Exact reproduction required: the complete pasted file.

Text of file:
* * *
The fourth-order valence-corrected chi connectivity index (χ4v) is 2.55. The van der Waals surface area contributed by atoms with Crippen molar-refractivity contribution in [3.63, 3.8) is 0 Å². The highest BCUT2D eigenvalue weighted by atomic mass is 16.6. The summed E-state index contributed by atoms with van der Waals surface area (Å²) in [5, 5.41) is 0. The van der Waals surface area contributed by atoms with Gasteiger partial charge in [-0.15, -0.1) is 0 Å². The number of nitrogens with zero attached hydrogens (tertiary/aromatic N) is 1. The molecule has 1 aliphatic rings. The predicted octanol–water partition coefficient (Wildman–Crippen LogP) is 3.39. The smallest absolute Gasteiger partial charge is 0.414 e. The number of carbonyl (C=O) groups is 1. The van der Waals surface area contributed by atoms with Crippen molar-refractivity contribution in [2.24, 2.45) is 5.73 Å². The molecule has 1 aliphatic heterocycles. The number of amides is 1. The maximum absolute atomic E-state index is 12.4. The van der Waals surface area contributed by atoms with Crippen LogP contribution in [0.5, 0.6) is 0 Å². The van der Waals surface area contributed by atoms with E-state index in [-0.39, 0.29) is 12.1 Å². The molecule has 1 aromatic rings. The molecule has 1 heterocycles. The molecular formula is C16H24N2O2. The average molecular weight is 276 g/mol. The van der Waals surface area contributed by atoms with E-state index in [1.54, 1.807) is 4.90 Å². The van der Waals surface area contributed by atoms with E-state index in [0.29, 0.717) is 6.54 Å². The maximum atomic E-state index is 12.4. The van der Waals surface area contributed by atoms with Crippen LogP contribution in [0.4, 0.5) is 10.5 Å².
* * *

The fourth-order valence-corrected chi connectivity index (χ4v) is 2.55. The van der Waals surface area contributed by atoms with Crippen molar-refractivity contribution in [3.63, 3.8) is 0 Å². The highest BCUT2D eigenvalue weighted by atomic mass is 16.6. The summed E-state index contributed by atoms with van der Waals surface area (Å²) in [5, 5.41) is 0. The van der Waals surface area contributed by atoms with Gasteiger partial charge in [-0.15, -0.1) is 0 Å². The number of nitrogens with zero attached hydrogens (tertiary/aromatic N) is 1. The molecule has 1 aliphatic rings. The predicted octanol–water partition coefficient (Wildman–Crippen LogP) is 3.39. The smallest absolute Gasteiger partial charge is 0.414 e. The number of carbonyl (C=O) groups is 1. The van der Waals surface area contributed by atoms with Crippen molar-refractivity contribution in [2.24, 2.45) is 5.73 Å². The molecule has 1 aliphatic heterocycles. The number of amides is 1. The maximum absolute atomic E-state index is 12.4. The van der Waals surface area contributed by atoms with Crippen LogP contribution in [0.5, 0.6) is 0 Å². The van der Waals surface area contributed by atoms with E-state index in [-0.39, 0.29) is 12.1 Å². The molecule has 1 aromatic rings. The molecule has 1 heterocycles. The molecular formula is C16H24N2O2. The average molecular weight is 276 g/mol. The van der Waals surface area contributed by atoms with E-state index in [1.54, 1.807) is 4.90 Å². The van der Waals surface area contributed by atoms with E-state index in [0.29, 0.717) is 6.54 Å². The maximum atomic E-state index is 12.4. The van der Waals surface area contributed by atoms with Crippen LogP contribution in [0.4, 0.5) is 10.5 Å².